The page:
I started out with some confidence. The women in question were Indigenous and were wearing fine clothing by Native American designers. My simple tunic looked pretty humble in comparison, so I thought maybe they wouldn’t notice me. After all, there were several white women milling around in the crowd near them, and the fashionable women seemed oblivious to anyone who wasn’t Indigenous. That’s not an uncommon behavior along the Iron Line — people can be pretty tribal around here — so I didn’t take it personally. I even thought it might work to my advantage. But then a young Navajo woman looked directly at me and stepped into my path.
“Why are you dressed like that? You’re a white woman.”
I thought about saying, Russel said I could! but that sounded pretty lame. Her calm, confident tone made me feel tongue-tied. Finally I said, “I didn’t know I wasn’t supposed to.”
An elderly white woman stepped into my space. “Ignorance is no excuse. If you can’t be bothered to educate yourself, don’t appropriate clothing that belongs to other cultures.”
“Okay,” I promised. “I won’t do it again.”
“You need to take that off,” said the Navajo woman.
She was so disapproving, my hands shook as I untied the sash. I pulled the tunic over my head and then tried to hand it to her, but she just stared at me as if I were a bug. Finally the elderly white lady took pity on me and grabbed the clothing. “I’ll find out where this belongs,” she said, with considerable authority, and she wheeled and marched away.
The Indigenous women stared at me until I backed up and scurried back to the train. Russel was waiting for me.
“They made me take off the clothing,” I said, feeling as if I had already failed him. “Those women were furious. They said I had no right to wear those things.”
“That’s what I needed to know,” he said.
“So — you’ll need to find someone else?”
“Nope. I needed to see if they knew what they’re talking about. They don’t know. That tunic was made for a foreign woman. You were supposed to be dressed that way. These people who live in the towns are the ones telling people what’s right and wrong around here, but they don’t know what that is. They’re so focused on the damage in one place, they’re not seeing the damage in another. You still willing to do the job?”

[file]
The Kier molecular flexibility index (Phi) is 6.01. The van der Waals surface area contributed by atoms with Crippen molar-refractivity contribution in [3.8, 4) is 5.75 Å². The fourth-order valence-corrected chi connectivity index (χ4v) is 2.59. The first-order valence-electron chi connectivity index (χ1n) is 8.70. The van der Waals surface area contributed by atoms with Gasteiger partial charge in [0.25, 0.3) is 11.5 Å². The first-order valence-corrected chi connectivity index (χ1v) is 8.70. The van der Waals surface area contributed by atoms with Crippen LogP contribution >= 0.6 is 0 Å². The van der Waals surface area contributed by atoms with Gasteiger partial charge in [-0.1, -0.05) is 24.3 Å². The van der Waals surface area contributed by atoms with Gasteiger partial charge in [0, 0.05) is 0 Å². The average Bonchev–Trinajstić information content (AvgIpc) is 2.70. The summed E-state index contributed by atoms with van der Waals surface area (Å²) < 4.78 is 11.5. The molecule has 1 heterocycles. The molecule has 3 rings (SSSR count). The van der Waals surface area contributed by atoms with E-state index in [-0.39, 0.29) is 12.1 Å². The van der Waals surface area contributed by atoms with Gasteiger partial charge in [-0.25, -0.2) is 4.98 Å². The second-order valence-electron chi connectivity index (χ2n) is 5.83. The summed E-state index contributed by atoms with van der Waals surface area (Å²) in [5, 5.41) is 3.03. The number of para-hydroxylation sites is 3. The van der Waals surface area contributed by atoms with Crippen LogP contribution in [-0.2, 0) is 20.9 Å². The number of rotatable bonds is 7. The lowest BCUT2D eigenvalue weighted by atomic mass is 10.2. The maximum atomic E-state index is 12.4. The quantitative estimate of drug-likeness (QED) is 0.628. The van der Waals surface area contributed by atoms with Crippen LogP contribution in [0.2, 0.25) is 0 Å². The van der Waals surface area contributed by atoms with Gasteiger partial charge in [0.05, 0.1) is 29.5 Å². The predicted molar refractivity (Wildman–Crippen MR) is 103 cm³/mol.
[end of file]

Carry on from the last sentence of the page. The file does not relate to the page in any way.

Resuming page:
I didn’t have to consider for long. My curiosity was stronger than my common sense. “Sure.”
“We’ll wait for those women to go inside. They’ll be too busy to pay attention to you. You can walk right past them.”
Turned out — he was right about that.
Most tourists never venture beyond the narrow towns along the Iron Line, which were first built to accommodate miners, railroad workers, and traders, and later to appeal to travelers looking for the sorts of things they were accustomed to seeing in adventure magazines. We have plenty of saloons, trading posts, hotels, and museums, and that’s where most people visit.
We also have natural sites that outsiders are allowed to visit. We have many more that people are not allowed to visit, and what I found at Red Rock Natural Park reminded me why that tends to be true. Most people are respectful when they visit our wild places, but some people are not. When I climbed out of my ATV, the damage was apparent.
I said a little prayer. I don’t intrude into the religions of the tribal people, but sometimes they tell me general stuff. If you’re visiting a place that doesn’t belong to your ancestors, you need to apologize. You need to ask permission and show respect. So I put my hands together and inclined my head.
“Spirits,” I said, “I want to repair the damage the bad people did. Please give me permission to enter. I will do my best.”
Silence is the answer to any prayer, but you can read a lot into it. I lifted my head and turned a critical eye on my surroundings.
The sandstone rocks for which this park was named had been laid down millions of years ago, formed from dunes that had once stretched over the entire Colorado Plateau. Their petrified outcrops loomed over the Eastern horizon, a six-mile hike away — a fortuitous arrangement, since people would have to walk for a while before they could disfigure the rocks. Most vandals aren’t that energetic, and those that are would be likely to run into rangers once they reached those outcrops. This near edge of the park was relatively flat, a woodland of cottonwoods and willows, next to a creek that would eventually empty into the Verde River. Birds chattered at me and ground squirrels spied like nosey neighbors. Usually, it was the sort of place that should heal your soul.